Goats

This snapshot is of my maternal grandmother, Esmine, standing next to her cousin, Aphrodite, who is artistically perched on the lower rung of a rickety stepladder.  The stepladder evokes the memory of a phone call that we received in Mexico City. My parents and I had driven down from Los Angeles (in the BRAND NEW BUICK) just a few days earlier, and were ensconced in a hotel apartment pending the readiness of our new digs, which turned out to be a fabulous house in the Zona Rosa, directly across the street from the Mexican Social Security offices.

A heavy iron door, when dead bolted shut, completely muted the traffic sounds and smells from the busy street directly outside the three-story home. In the entry courtyard, just below the dining room, was an indoor green-tiled swimming pool, which my mother filled with floating candles and surrounded with potted poinsettias to create “atmosphere” for the innumerable parties held there.

But…that house was still in our future, and we were in the hotel surrounded by our unpacked suitcases when the phone rang. The news was that my 72-year old grandmother, never a stranger to hard work, but cheerful enough not to become a martyr to it, had climbed a tall ladder to the roof of her house in Los Angeles, to pick ripe apricots from the tree.

I’d always likened my sturdy old Greek grandma to a mountain goat, so I wasn’t a bit surprised that she had done this foolhardy thing; and I’d blithely consumed many apricots at her table, oblivious to the fact that she’d risked life and limb to provide them. The unfortunate part of this most recent antic was that Yiayia’s little goat legs had failed her and she’d sailed off the roof to the concrete patio below, breaking a few ribs and puncturing a lung.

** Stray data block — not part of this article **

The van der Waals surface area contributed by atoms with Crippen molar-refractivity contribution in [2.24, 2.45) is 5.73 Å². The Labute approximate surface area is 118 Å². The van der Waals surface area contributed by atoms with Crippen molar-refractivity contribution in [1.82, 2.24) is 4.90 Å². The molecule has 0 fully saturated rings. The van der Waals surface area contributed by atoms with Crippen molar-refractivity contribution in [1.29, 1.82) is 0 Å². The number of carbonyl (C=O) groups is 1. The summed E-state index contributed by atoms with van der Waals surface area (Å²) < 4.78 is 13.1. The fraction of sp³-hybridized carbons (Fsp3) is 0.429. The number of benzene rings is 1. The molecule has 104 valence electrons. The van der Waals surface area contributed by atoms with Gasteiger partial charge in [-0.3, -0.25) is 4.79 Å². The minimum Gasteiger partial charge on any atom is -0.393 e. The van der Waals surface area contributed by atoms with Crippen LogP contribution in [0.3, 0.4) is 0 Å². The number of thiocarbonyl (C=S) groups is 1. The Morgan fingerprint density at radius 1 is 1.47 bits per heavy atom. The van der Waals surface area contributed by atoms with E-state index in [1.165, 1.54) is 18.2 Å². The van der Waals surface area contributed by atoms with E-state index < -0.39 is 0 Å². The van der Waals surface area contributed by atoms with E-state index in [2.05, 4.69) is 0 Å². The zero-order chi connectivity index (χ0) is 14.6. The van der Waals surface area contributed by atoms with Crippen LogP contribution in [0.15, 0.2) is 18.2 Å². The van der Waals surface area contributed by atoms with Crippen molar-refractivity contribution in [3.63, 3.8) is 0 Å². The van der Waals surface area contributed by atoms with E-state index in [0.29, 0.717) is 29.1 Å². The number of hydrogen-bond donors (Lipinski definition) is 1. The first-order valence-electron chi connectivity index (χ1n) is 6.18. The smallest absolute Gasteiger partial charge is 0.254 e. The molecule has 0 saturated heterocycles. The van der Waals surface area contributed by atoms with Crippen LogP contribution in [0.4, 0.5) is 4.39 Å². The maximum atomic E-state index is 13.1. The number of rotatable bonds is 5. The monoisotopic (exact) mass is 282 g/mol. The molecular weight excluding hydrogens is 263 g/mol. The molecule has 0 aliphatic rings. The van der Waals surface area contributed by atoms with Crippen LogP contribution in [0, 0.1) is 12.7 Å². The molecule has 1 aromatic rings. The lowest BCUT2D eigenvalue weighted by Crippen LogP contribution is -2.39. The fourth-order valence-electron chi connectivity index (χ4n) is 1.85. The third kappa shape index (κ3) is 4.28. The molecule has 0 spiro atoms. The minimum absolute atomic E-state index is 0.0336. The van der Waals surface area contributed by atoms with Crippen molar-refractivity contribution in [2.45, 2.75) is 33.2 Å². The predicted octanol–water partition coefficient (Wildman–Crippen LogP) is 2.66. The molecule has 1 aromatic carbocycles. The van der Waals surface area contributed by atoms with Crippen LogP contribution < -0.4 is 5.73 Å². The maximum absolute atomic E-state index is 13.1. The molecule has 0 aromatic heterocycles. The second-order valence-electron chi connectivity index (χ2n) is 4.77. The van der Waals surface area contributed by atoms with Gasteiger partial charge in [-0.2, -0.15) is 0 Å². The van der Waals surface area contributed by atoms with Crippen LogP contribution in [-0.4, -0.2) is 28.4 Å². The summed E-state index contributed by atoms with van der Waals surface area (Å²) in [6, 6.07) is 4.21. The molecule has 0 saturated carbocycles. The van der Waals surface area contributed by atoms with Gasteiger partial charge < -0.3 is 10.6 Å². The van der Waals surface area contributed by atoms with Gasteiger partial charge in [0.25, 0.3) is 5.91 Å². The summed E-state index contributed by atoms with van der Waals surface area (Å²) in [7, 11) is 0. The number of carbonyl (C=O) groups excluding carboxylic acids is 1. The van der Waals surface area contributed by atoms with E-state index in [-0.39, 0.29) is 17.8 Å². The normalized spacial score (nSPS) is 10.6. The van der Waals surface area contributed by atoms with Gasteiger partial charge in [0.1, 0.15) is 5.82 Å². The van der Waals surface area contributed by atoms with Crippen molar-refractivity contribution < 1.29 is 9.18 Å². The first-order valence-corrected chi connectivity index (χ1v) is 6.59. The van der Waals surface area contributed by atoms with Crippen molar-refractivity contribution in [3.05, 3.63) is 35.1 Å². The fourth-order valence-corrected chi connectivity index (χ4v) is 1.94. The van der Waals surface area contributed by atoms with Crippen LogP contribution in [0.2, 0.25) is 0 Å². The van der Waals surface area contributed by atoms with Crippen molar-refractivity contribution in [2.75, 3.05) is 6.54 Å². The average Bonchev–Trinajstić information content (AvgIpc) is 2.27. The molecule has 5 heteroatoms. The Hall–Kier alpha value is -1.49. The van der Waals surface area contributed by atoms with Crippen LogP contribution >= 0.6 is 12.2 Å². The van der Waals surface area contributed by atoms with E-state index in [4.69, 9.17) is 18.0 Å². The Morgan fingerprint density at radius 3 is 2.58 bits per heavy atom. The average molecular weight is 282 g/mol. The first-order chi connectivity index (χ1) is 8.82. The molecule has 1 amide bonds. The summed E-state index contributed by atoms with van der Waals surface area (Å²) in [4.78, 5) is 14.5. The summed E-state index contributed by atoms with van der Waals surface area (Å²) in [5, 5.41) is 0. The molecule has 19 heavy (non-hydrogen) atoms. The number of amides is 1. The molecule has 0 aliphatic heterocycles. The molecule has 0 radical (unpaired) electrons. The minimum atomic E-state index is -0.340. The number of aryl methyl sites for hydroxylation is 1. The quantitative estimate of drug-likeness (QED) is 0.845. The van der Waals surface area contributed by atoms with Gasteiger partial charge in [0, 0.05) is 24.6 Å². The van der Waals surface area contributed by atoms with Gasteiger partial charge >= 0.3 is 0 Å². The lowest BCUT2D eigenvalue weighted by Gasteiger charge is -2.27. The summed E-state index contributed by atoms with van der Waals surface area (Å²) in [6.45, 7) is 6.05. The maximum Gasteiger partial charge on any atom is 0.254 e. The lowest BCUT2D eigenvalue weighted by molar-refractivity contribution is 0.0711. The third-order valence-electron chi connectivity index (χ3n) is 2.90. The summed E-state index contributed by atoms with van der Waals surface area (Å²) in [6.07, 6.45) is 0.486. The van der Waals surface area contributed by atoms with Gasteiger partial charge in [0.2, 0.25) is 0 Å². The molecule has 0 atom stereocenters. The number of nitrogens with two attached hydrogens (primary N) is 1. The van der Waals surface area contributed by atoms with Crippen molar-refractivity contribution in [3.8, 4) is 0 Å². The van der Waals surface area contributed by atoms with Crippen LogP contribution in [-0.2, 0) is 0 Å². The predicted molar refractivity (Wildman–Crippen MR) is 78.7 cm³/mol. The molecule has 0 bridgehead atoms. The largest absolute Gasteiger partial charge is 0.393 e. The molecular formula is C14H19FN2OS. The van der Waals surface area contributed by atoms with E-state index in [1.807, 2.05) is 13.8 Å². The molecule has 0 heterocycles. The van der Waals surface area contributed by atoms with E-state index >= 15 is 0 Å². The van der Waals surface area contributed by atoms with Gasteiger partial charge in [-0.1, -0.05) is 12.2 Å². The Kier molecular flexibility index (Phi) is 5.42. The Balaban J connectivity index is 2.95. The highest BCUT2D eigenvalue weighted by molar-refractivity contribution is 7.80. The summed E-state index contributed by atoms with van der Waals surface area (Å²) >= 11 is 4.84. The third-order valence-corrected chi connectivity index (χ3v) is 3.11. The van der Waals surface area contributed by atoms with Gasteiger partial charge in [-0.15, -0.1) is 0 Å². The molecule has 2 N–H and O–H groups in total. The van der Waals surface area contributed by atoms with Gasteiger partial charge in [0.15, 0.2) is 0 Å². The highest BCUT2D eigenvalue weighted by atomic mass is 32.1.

Bad enough, but at least she didn’t land on her head and she lived to tell the scary story to her great-grandchildren. My shocked and annoyed mother, tired from the road trip, turned around and flew back to Los Angeles to sit by her old ma’s side during her recuperation. In the interim, my father and I went to the Mexican carniceria, bought a baby goat, roasted it in the oven in our hotel apartment and lived on it for about a week.

True story.

Leave a Reply

Fill in your details below or click an icon to log in:

WordPress.com Logo

You are commenting using your WordPress.com account. Log Out / Change )

Twitter picture

You are commenting using your Twitter account. Log Out / Change )

Facebook photo

You are commenting using your Facebook account. Log Out / Change )

Google+ photo

You are commenting using your Google+ account. Log Out / Change )

Connecting to %s

%d bloggers like this: